Last month Beyonce released her third film Black is King, a modern humanized update of the Disney Classic The Lion King. Praised by critics for being visually stunning, opulent and powerful; It has not escaped the critiques from Africans and African Americans alike. Critics claimed it to be capitalistic, exploitative and presenting outdated imagery of Africa. Is Black is King a cultural feat in promoting black beauty, art and the message of empowerment? Or is it an opulent commodification of African culture?
words by Maryam Perez
“You are welcome to come home to yourself” she instructs the viewer while standing on a beach seemingly floating in a mass of white fabric. Black is King, a young man’s journey of self discovery starts with an invitation to return to the place where life began. She goes on to acknowledge the viewer’s pain of feeling insignificant in this world and how hard it is to change. The chorus repeats “You are bigger than what they allowed us to see”. This film doesn’t do subtle, every scene grabs your attention, every song is a call to action. I’m instantly reminded of a James Baldwin quote in a letter to his nephew “ It was intended that you should perish…. by never being allowed to go beyond the white man’s definitions” .
The film continues as a love story to Blackness, an exploration of African culture — traditional and modern- and a subversion of the Black person’s role in a White man’s world. In “mood 4 eva” we get the image of Black people in traditionally white roles, with the only white people in the film shown as voiceless servants. We are taken on a journey through an array of environments, the shanty town, the lit up city streets and the vast landscapes of desert, plains and jungle. We see equal attention given to the black men and women with images of young human Simba smiling in a bed of rose petals and young Nala gallantly through the halls of a castle.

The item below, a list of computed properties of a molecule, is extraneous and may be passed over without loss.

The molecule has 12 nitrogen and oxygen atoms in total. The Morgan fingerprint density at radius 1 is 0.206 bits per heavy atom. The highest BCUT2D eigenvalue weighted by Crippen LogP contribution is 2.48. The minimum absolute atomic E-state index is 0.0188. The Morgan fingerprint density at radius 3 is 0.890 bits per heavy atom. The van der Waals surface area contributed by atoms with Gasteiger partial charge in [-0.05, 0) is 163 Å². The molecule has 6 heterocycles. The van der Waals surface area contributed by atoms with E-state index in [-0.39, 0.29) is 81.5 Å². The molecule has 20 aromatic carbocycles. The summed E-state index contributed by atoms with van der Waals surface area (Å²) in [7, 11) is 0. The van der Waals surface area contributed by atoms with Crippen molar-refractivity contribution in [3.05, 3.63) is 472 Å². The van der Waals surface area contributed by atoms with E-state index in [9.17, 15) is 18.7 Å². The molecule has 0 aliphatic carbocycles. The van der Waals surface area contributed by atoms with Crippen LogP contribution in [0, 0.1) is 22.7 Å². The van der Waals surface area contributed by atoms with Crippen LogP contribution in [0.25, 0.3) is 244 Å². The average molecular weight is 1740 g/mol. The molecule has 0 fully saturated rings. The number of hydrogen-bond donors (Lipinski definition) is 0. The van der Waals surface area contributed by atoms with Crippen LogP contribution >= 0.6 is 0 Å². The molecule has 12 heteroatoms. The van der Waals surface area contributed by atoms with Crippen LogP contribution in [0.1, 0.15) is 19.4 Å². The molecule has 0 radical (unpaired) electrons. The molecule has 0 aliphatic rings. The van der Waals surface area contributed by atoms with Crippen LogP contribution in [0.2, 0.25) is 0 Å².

Packed to the brim with references to African art of the past, present and imaging of the future. The film is a hero’s journey wrapped in African motifs. It’s an update to the lion king, a movie made without Black or African collaborators. A criticism of Disney was that their Black films never featured humans but only animals. Beyonce’s Black is King explodes with her love for the continent and the depth of Black culture.
Amidst quarantine and protests sparked by George Floyd’s murder, Black is king’s depiction of Black joy, unified family and love is groundbreaking in its contrast to the relentless hatred, devaluation and oppression of Black bodies in American culture. In The Fire Next Time, James Baldwin writes in a letter to his nephew “ You were born into a society which spelled out with brutal clarity and in as many ways as possible, that you were a worthless human being. You were not expected to aspire to excellence ; you were expected to make peace with mediocrity.”
There is a significance in the biggest pop star in the world on one of the biggest streaming platforms in the world showcasing Black excellence in today’s climate in a kids movie. Beyonce wrote about the film on her instagram “ (sic) celebrate the breadth and beauty of Black ancestry. I believe that when Black people tell our own stories, we can shift the axis of the world and tell our real history of generational wealth and richness of soul that are not told in our history books.” This is an artistic salve to the media’s oppressive wound.
A Black American child’s psyche is taught that whiteness is a synonym for safer, better, more beautiful and educated. We are taught that our history began with slavery and that we are nothing more than that. We grow up traumatized watching the murder of Philando Castile, hearing the verdict of Trayvon Martin’s trial, navigating the painful confusion of what really happened to Sandra Bland, the known amongst many. We grapple with the question “Is a black man’s life only worth $20” while we watch the news segments on George Floyd’s murder. To be black in America is an exhausting cycle of pain, anger and hopelessness. It follows us everywhere we go from job, to healthcare to the media we consume. In recent times the world is finally admitting to all the ways we are held back, for many of us it’s a little too late.